Heron's mission is the same as every priest's has always been - show up, listen to the ingenious ways in which the human race has perfected the torturing of one another, counsel, advise and admonish, but above all, forgive. In other words, follow in the footsteps of Jesus and try to save us from ourselves.
To live a day in the life of Father J. Thomas Heron, the recently appointed pastor of Saint Matthew Parish, in Conshohocken, is to experience staggering doses of life, death, despair, joy, anguish and empathy. During one eventful weekday recently, over the course of three of his many hospital and sick calls, all three of the patients Heron was seeing and praying with became critical; he administered the last rites of the Catholic faith. Two of them died. Only one pulled through.
"Anybody, even a priest, has to sit down and try to process that," Heron says. "Three desperately sick people. Two of them die. How can you be a good priest, a good man in that situation? How do you become the bridge from God's promises of eternal salvation to connect with the families mourning and suffering and trying to make sense of it?"
How, indeed; that is the challenge of the priesthood.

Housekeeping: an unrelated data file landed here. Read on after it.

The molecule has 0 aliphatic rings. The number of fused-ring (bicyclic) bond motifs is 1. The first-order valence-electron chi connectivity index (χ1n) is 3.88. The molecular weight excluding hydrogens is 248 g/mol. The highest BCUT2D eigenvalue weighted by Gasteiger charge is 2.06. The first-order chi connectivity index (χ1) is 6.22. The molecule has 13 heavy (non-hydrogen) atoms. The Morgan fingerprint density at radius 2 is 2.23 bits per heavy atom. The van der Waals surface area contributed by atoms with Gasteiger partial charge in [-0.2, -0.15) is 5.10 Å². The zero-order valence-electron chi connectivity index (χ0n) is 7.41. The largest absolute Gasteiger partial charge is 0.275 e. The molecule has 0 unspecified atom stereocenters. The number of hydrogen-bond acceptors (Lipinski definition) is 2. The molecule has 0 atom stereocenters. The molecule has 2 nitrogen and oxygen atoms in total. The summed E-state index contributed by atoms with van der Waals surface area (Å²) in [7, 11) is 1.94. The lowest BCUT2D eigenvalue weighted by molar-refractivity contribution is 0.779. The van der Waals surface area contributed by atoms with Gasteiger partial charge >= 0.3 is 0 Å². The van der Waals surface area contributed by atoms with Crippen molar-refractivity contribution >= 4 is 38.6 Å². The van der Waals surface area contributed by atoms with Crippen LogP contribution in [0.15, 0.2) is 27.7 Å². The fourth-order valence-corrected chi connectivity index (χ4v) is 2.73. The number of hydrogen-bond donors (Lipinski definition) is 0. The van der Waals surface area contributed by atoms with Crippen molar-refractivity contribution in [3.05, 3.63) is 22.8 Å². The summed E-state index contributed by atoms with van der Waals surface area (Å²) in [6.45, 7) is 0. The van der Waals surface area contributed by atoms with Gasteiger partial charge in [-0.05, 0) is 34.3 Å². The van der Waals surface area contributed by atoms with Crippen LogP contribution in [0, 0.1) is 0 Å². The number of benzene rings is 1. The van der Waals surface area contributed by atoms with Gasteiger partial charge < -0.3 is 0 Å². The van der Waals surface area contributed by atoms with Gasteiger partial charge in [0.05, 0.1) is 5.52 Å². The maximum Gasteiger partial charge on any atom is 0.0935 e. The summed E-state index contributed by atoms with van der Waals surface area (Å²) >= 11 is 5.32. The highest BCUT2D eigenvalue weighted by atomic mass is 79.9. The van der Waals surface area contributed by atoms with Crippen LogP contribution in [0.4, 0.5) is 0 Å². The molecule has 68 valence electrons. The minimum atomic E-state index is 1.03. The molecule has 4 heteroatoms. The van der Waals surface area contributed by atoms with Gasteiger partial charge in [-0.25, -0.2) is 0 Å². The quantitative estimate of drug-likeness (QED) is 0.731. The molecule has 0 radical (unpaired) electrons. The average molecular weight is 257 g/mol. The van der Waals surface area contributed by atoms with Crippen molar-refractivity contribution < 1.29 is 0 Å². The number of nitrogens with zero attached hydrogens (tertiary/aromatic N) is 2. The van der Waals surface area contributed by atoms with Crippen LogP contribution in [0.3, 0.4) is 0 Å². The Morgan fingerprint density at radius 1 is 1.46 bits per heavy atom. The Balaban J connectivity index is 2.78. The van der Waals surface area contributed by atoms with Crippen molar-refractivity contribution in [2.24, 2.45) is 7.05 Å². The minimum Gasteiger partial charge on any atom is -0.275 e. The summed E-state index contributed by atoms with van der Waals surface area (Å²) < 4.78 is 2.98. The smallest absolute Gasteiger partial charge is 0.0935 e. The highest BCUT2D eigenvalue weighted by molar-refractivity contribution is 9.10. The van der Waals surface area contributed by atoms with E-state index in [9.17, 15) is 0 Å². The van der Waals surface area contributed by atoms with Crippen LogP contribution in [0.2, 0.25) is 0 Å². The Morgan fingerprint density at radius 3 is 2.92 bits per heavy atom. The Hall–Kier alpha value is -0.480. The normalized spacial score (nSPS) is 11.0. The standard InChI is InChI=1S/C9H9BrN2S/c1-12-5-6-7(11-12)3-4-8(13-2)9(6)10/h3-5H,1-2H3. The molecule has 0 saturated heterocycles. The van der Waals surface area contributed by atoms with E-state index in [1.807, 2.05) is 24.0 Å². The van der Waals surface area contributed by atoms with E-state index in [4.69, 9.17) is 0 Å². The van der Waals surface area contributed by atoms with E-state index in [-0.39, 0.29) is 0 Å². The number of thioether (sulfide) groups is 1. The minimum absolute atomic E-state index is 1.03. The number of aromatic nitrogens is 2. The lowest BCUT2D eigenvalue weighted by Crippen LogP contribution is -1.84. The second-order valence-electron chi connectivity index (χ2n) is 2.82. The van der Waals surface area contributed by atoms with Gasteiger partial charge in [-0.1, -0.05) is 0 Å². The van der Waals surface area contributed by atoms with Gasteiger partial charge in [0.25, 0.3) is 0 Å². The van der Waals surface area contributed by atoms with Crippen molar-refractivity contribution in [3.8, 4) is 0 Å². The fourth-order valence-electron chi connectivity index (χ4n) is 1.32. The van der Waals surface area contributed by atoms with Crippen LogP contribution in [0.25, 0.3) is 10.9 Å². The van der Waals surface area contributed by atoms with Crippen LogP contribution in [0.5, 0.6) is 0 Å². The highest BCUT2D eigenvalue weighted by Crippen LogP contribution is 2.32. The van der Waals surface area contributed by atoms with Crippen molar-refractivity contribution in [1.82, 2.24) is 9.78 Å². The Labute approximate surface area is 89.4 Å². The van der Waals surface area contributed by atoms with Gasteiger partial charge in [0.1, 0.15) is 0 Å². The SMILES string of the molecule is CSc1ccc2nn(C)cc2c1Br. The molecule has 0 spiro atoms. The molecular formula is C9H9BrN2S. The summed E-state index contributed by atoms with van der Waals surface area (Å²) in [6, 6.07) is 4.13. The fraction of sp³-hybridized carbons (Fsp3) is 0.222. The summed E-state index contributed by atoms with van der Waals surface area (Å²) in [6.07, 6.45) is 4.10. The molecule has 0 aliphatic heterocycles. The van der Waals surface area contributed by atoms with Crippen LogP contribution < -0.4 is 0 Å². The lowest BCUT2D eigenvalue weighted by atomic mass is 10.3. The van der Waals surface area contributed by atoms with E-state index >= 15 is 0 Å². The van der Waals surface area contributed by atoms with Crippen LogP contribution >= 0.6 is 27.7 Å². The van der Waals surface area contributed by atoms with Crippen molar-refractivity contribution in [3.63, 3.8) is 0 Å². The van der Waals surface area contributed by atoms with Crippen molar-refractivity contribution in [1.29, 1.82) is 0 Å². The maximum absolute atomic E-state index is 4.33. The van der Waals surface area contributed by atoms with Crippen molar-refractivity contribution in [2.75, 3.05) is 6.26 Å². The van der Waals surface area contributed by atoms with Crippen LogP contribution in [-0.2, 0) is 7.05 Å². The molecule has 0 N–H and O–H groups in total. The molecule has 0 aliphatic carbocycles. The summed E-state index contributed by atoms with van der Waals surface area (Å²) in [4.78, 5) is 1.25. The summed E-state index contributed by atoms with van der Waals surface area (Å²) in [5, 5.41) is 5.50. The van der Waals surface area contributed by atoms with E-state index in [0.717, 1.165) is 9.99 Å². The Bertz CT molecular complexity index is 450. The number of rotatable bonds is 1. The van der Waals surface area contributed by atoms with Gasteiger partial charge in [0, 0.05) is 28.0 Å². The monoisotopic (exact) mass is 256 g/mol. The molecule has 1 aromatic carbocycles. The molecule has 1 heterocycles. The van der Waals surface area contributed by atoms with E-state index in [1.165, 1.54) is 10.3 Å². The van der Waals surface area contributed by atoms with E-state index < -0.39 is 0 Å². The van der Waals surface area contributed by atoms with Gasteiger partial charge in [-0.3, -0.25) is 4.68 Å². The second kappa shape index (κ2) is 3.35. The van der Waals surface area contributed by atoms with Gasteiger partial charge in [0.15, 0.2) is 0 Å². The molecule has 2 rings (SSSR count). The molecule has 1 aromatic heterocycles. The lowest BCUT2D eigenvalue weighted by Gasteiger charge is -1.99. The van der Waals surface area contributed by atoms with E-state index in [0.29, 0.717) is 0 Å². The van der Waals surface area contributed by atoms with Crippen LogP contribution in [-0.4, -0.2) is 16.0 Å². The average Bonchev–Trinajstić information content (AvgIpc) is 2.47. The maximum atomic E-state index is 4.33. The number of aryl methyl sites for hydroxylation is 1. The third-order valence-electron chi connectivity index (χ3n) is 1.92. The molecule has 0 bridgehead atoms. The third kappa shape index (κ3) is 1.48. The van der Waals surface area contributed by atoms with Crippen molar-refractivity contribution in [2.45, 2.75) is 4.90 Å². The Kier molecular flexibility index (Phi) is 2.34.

By Friday, Heron was planning the funeral masses for the two deceased, preparing very personal homilies to give at their masses, attempting to comfort grieving family members, arranging trips to cemeteries, dealing with undertakers, conflicting schedules - along with everything else that he's in charge of at Saint Matt's: the schools, the buildings, the parish organizations, the blessings of houses, the safe handling of church collections and other monies, the marriage preparation classes, the welcoming of new parishioners, the management of teachers, janitors, clerical staff, camp counselors; the administrations of the sacraments, the weddings and baptisms, the daily masses, the feeding of the poor, the meetings at the Archdiocese; plus his pastoral "administration" of the closed ethnic parishes in Conshohocken, which means that the Archdiocese has officially given up on them, and will no longer pay for their church buildings to stay open,. But, they still have parishioners, and traditions, and families with little children, and old people and a spiritual dimension that's been ripped away.
In many parishes today, the term "pastor," is misleading, because not that many get to worry about just one parish and one set of problems. The ones with real talent, like Heron, are often handed a small region of clustered, neighboring parishes all over the city and older suburbs. The priests, literally, have to run, rushing and driving from church to church, just so they can put out the fires and offer some token priestly presence to the thinning congregations in which the Archdiocese sees little future. Conshohocken is a perfect example -- three churches, three parishes, two schools.